3. Risky Tendencies!
Identifying risk factors such as lifestyle or routine changes are important, for example a shift to more reclusive activities to avoid social interactions or frustrations with performing activities/hobbies. The patient may be spending significant periods alone on digital devices and preferring less healthy lifestyle choices. Viewing screens for six hours or more has been linked to depression and dry eye(13). Sleep issues are also more common and have been associated with symptomatic eye conditions.
Importantly, most emotional issues influence physical health issues. Such systemic health issues (heart problems, stroke, diabetes, high blood pressure, raised cholesterol to name a few) can lead to eye problems. This shows the importance of gathering a detailed medical history.
Symptomatic co-morbidities – especially painful conditions or those that have an impact on quality of life and functioning – also have higher associations.
Medications taken for mental health issues have been associated with potential ocular side effects (Table 1)(14). Interestingly, although antidepressants can help treat the symptoms of depression, they do not always address the cause, although the benefits for example on uplifting mood and behaviour are likely to justify usage over risks of ocular manifestations such as dry eye. Recent NICE guidelines recommend that, for mild depression, behavioural therapy or group exercise should be the first line treatments instead of medication, unless this is the individual’s preference. The guidance also promotes the value of other techniques such as mindfulness and meditation(15).
Table 1: Ocular adverse effects of some medications used for mental health(14)
4. Bright eyed and bushy tailed
Mental health issues that have been associated with common ocular pathology – in a systemic review – included dry
eye (29%), glaucoma (25%), AMD (24%) and cataract (23%). They also may have impacts on physical health (for example vascular conditions, diabetes, stroke)(1). Another systemic and meta-analysis review, in 2021, found a depression prevalence of 40% in dry eye disease patients and 30% for anxiety compared to controls(16).
In the young, those with congenital eye conditions are more at risk than those without and at the other extreme more elderly individuals are considered more vulnerable to having both mental health and eye pathology.
For at-risk patients, consider conducting a detailed eye health assessment, in particular a full ocular surface examination, pupil assessments, closer inspection for any potential vascular changes and glaucoma screening. It is important to identify narrow angles. With stress and anxiety there can be spikes in intraocular pressure (IOP) and it has been proposed that long term this can increase the risk of optic nerve damage. Researchers have suggested that “Anxiety increases the risk of glaucoma progression and is associated with the IOP profile and disc haemorrhages”(17).
There is also an association between severity of eye disease and mental health conditions.
5. Clearly seeing the world to its full potential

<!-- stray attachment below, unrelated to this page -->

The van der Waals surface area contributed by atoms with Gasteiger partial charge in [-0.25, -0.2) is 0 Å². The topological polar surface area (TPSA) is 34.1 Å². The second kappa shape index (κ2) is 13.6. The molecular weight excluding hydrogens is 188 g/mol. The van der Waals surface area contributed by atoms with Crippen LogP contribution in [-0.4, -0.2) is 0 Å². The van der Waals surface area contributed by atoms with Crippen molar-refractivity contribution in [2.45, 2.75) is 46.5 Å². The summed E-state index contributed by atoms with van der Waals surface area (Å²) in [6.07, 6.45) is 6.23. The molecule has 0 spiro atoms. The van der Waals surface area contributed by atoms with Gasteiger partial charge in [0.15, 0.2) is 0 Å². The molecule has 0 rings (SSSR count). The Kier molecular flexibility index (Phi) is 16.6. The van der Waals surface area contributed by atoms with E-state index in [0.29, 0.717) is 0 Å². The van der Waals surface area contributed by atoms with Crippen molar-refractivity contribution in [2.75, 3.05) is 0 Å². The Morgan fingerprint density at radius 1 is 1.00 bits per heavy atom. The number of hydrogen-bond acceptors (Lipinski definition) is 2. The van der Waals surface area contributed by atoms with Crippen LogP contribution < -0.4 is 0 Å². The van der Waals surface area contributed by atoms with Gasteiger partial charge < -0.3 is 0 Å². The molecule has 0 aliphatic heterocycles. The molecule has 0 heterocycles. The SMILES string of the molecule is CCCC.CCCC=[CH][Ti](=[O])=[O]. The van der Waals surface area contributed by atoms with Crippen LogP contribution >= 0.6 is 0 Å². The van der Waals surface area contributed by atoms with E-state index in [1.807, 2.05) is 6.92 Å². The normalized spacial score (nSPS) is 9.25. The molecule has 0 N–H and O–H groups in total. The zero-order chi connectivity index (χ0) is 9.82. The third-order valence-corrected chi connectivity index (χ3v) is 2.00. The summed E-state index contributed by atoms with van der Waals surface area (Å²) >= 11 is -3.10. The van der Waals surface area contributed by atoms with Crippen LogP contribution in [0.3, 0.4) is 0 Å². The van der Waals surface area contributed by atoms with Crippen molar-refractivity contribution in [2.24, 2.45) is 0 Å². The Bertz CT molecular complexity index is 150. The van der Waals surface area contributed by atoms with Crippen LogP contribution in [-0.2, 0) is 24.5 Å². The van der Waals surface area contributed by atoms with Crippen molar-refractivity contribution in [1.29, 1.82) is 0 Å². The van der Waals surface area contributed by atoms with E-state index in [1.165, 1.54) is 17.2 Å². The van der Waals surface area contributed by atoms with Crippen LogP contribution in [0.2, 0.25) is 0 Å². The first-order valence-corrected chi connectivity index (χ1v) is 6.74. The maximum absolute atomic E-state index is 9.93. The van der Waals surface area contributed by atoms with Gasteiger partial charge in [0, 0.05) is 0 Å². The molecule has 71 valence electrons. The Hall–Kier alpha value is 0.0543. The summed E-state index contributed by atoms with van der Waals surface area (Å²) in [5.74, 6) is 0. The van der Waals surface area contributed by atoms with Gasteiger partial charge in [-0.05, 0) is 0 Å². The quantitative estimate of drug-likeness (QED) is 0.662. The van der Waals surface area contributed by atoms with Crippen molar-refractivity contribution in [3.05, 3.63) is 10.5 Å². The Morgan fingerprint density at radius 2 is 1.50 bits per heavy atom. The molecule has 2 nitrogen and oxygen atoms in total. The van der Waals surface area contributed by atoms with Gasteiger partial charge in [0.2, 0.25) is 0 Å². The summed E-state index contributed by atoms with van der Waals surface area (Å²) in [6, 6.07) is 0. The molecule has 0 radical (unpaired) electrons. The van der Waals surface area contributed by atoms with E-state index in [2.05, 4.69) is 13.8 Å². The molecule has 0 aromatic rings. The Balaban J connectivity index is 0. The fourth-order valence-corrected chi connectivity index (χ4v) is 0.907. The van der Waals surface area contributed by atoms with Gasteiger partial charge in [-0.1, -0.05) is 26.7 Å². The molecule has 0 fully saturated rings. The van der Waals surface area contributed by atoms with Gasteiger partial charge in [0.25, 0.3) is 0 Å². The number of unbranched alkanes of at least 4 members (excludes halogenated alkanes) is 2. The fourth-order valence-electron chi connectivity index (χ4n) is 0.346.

There is a clear association between visual impairment and mental health conditions. Loss of vision has been linked to loneliness, social isolation, an impact on ability to develop personal relationships and heightened feelings of worry, anxiety and fear.
Those with mental health issues may complain of visual symptoms such as blurry vision, headaches or eye strain, and subjective refraction may be more variable. Reasonable adjustments during eye testing may include using larger steps during refraction or more dependence on objective results. Measurements of reduced levels of accommodation and
near vision difficulties may signify a need for a higher reading add than would usually be expected(14). Maximising visual potential by providing refractive error correction, offering a range of eyewear solutions and, where appropriate, advice on low vision service provisions is advisable.
Sharing is caring
Some individuals may be embarrassed or self-conscious about their mental health state. However, with careful and sensible interaction, a patient might be encouraged into being more open about their state of mind. Their lack of awareness of any potential link between mental health and eye health may mean they initially do not see the relevance of discussing these aspects.
For those at risk of mental health issues we are well placed to listen, respond in an emphatic manner, provide general advice and sign post to appropriate care. Sometimes a sympathetic ear and reassurance is enough, along with fully involving them in any decisions regarding their care. We should focus on managing any associated ocular pathology and avoid trying to diagnose mental health conditions or taking on the role of a therapist (Figure 3).
Those with poor mental health may also be more prone to unhealthy lifestyle choices such as poor diet, lack of exercise, excessive alcohol, smoking and use of recreational drugs. All have been associated as risk factors and with advancement of eye disease(12). We can promote healthy routines.
How can we help?
The aim of therapy is to enable the individual to set their own achievable goals to address risk factors/ bad habits, establish new routines and where appropriate seek professional help. Treatment may include a combination of self help therapies, medication, talking therapies and access to support networks/charities.
Figure 3: Wellbeing management options
In summary, given that sight is the most valued sense(19), it is no surprise that good eye health promotes good mental health and vice versa.
Staggeringly, in many Western countries, mental disorders are the leading cause of disability, responsible for 30-40% of chronic sick leave and costing some 3% of GDP. At times, these individuals will appear in our consultation rooms(2).
Initially it may seem easier to avoid the extra questions on wellbeing and not ‘open a can of worms’, but if you can change your mindset to seeing it as providing an essential service for the best interest of the patient you may become more open to it. With all new things it can seem a bit daunting but, by embracing this as your new routine, you may find you can make even more of a difference to your patients’ lives(5).
About World Health Day
World Health Day is a yearly campaign in April endorsed by the World Health Organization, with the overall objective of raising awareness of health issues around the world and mobilising efforts in support of mental health.